Auctioneer found guilty of fraud with bad checks

Published 12:00 am Friday, April 2, 2010

HATTIESBURG — A jury in Forrest County found the former vice president of Durham Auctions guilty Thursday on four counts of felony bad checks with the intent to defraud.

Jim Durham stood trial for writing more than $225,000 in bad checks for various types of equipment not delivered to multiple customers, including the Warren County Board of Supervisors, according to the Forrest County prosecutors.

A check received in 2008 to sell a surplus motor grader bounced, leading Warren County officials to investigate. Road Manager Richard Winans testified the county had done business with Durham and his father, Don, since the mid-1980s. Millions of dollars of surplus road equipment were sold through the Durhams’ company.

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Sentencing is set for 9 a.m., April 12 in Forrest County Circuit Court. Durham could face up to 12 years in prison.

In closing arguments Thursday, prosecutors pleaded for jurors to see Durham as a money-obsessed, irresponsible businessman who thought the law didn’t apply to him.

“You have an individual who takes enormous risk, runs a business into the ground and then says they are not responsible,” Forrest County Assistant District Attorney DeCarlo Hood said. “The rules don’t apply to them. … There’s always a victim left holding the bag.”

Arthur Lemann, Durham’s defense counsel, said the district attorney’s office never proved intent to defraud. He said Durham had nothing to gain from defrauding customers who frequented Durham Auctions for years.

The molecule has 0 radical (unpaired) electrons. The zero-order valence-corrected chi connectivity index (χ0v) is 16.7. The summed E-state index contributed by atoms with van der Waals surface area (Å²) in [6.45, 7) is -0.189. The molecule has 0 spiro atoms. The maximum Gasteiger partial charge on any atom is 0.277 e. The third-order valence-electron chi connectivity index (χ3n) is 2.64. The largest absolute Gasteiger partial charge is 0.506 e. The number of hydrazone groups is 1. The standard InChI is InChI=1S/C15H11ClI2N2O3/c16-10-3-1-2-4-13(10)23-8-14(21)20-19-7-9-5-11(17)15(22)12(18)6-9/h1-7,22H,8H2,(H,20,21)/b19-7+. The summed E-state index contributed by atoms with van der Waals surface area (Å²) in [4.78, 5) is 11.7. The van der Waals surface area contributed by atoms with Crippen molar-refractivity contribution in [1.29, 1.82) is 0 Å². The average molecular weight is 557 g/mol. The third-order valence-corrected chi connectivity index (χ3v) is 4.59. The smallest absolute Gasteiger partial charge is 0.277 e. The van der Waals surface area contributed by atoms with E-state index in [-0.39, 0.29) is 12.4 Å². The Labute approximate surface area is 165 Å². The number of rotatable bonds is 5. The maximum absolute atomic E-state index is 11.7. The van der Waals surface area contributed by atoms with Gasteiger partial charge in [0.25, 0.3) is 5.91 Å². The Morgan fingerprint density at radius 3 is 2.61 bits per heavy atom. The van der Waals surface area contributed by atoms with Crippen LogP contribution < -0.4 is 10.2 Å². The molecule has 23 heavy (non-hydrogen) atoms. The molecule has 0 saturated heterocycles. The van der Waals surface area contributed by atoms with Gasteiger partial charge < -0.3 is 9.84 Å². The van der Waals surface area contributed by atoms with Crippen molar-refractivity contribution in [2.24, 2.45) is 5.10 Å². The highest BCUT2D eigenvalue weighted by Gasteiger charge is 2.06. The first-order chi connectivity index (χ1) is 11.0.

“You have to decide… it’s all his fault,” he said. “He’s bankrupt, he’s lost everything, but you cannot find from the facts of this case that this man had an intent to defraud anyone.”

Hood told the jury a check returned for insufficient funds should be presumed to be fraud under state law. He said hours of testimony regarding bad business practices, overdraft agreements with banks and bankruptcy filings were nothing but smoke and mirrors used by defense counsel to cloud juror’s judgment.

Durham used an escrow account to hold revenues from auctions. The money should have gone straight to the seller, but it was instead used to pay off loans and investors, according to Durham.

“He never acknowledges that it wasn’t his money he was spending,” Hood said. “He can’t use their money if he has their money in that account, it should be there … they aren’t responsible for your bad business decisions.”

The auction company and Durham both filed for Chapter 7 bankruptcy in 2008, Durham testified.

Ben Piper writes for The Hattiesburg American